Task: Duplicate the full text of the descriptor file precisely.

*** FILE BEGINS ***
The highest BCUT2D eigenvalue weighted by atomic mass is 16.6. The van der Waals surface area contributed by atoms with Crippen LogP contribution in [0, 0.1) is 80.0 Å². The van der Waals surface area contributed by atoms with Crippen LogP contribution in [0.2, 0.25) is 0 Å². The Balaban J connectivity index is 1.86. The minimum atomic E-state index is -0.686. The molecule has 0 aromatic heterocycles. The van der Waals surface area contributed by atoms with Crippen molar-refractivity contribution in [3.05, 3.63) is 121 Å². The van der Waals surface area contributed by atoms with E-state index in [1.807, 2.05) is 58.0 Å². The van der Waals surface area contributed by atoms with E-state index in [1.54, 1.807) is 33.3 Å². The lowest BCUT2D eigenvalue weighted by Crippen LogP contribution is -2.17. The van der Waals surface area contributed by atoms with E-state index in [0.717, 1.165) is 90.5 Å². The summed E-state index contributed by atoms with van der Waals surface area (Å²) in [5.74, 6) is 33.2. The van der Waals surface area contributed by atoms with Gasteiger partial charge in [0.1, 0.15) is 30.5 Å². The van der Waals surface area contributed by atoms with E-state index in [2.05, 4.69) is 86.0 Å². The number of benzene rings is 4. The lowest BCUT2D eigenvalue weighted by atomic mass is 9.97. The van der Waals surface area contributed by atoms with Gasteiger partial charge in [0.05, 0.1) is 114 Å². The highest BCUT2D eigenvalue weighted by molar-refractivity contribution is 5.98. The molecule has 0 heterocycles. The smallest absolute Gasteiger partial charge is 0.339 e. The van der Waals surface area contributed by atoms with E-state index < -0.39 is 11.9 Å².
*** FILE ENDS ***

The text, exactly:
The highest BCUT2D eigenvalue weighted by atomic mass is 16.6. The van der Waals surface area contributed by atoms with Crippen LogP contribution in [0, 0.1) is 80.0 Å². The van der Waals surface area contributed by atoms with Crippen LogP contribution in [0.2, 0.25) is 0 Å². The Balaban J connectivity index is 1.86. The minimum atomic E-state index is -0.686. The molecule has 0 aromatic heterocycles. The van der Waals surface area contributed by atoms with Crippen molar-refractivity contribution in [3.05, 3.63) is 121 Å². The van der Waals surface area contributed by atoms with E-state index in [1.807, 2.05) is 58.0 Å². The van der Waals surface area contributed by atoms with E-state index in [1.54, 1.807) is 33.3 Å². The lowest BCUT2D eigenvalue weighted by Crippen LogP contribution is -2.17. The van der Waals surface area contributed by atoms with E-state index in [0.717, 1.165) is 90.5 Å². The summed E-state index contributed by atoms with van der Waals surface area (Å²) in [5.74, 6) is 33.2. The van der Waals surface area contributed by atoms with Gasteiger partial charge in [0.1, 0.15) is 30.5 Å². The van der Waals surface area contributed by atoms with E-state index in [2.05, 4.69) is 86.0 Å². The number of benzene rings is 4. The lowest BCUT2D eigenvalue weighted by atomic mass is 9.97. The van der Waals surface area contributed by atoms with Gasteiger partial charge in [0.05, 0.1) is 114 Å². The highest BCUT2D eigenvalue weighted by molar-refractivity contribution is 5.98. The molecule has 0 heterocycles. The smallest absolute Gasteiger partial charge is 0.339 e. The van der Waals surface area contributed by atoms with E-state index < -0.39 is 11.9 Å².